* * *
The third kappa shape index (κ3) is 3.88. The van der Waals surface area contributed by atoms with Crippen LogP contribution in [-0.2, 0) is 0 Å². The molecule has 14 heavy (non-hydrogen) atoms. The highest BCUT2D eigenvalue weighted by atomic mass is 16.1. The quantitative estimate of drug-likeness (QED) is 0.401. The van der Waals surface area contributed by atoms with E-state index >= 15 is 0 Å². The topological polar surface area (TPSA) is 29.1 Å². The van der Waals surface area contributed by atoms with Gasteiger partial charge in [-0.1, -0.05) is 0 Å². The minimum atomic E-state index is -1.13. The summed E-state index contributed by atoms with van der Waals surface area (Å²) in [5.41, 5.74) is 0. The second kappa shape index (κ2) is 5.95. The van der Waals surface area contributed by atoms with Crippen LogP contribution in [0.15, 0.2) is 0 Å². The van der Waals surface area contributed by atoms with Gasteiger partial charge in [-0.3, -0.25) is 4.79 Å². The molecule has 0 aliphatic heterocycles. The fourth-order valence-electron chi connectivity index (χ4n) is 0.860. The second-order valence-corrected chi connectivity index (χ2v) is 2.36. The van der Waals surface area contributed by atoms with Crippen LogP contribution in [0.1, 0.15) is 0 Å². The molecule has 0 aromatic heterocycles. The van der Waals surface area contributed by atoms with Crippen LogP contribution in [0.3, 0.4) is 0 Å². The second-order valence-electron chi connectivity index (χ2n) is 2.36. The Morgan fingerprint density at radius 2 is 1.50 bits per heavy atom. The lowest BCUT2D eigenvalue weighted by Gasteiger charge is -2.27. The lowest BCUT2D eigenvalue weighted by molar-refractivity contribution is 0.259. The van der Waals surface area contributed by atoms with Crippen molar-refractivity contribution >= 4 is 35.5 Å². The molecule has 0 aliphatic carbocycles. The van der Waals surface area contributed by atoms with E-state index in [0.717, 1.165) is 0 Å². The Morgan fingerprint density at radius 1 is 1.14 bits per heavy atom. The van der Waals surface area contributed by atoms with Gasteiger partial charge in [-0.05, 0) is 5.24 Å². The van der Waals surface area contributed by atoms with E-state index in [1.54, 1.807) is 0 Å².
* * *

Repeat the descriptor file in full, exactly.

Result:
The third kappa shape index (κ3) is 3.88. The van der Waals surface area contributed by atoms with Crippen LogP contribution in [-0.2, 0) is 0 Å². The molecule has 14 heavy (non-hydrogen) atoms. The highest BCUT2D eigenvalue weighted by atomic mass is 16.1. The quantitative estimate of drug-likeness (QED) is 0.401. The van der Waals surface area contributed by atoms with E-state index >= 15 is 0 Å². The topological polar surface area (TPSA) is 29.1 Å². The van der Waals surface area contributed by atoms with Gasteiger partial charge in [-0.1, -0.05) is 0 Å². The minimum atomic E-state index is -1.13. The summed E-state index contributed by atoms with van der Waals surface area (Å²) in [5.41, 5.74) is 0. The second kappa shape index (κ2) is 5.95. The van der Waals surface area contributed by atoms with Crippen LogP contribution in [0.15, 0.2) is 0 Å². The van der Waals surface area contributed by atoms with Gasteiger partial charge in [-0.3, -0.25) is 4.79 Å². The molecule has 0 aliphatic heterocycles. The fourth-order valence-electron chi connectivity index (χ4n) is 0.860. The second-order valence-corrected chi connectivity index (χ2v) is 2.36. The van der Waals surface area contributed by atoms with Crippen LogP contribution in [0.1, 0.15) is 0 Å². The molecule has 0 aromatic heterocycles. The van der Waals surface area contributed by atoms with Crippen LogP contribution in [0.3, 0.4) is 0 Å². The second-order valence-electron chi connectivity index (χ2n) is 2.36. The Morgan fingerprint density at radius 2 is 1.50 bits per heavy atom. The lowest BCUT2D eigenvalue weighted by Gasteiger charge is -2.27. The lowest BCUT2D eigenvalue weighted by molar-refractivity contribution is 0.259. The van der Waals surface area contributed by atoms with Crippen molar-refractivity contribution >= 4 is 35.5 Å². The molecule has 0 aliphatic carbocycles. The van der Waals surface area contributed by atoms with E-state index in [0.717, 1.165) is 0 Å². The Morgan fingerprint density at radius 1 is 1.14 bits per heavy atom. The van der Waals surface area contributed by atoms with Gasteiger partial charge in [-0.05, 0) is 5.24 Å². The van der Waals surface area contributed by atoms with E-state index in [1.54, 1.807) is 0 Å².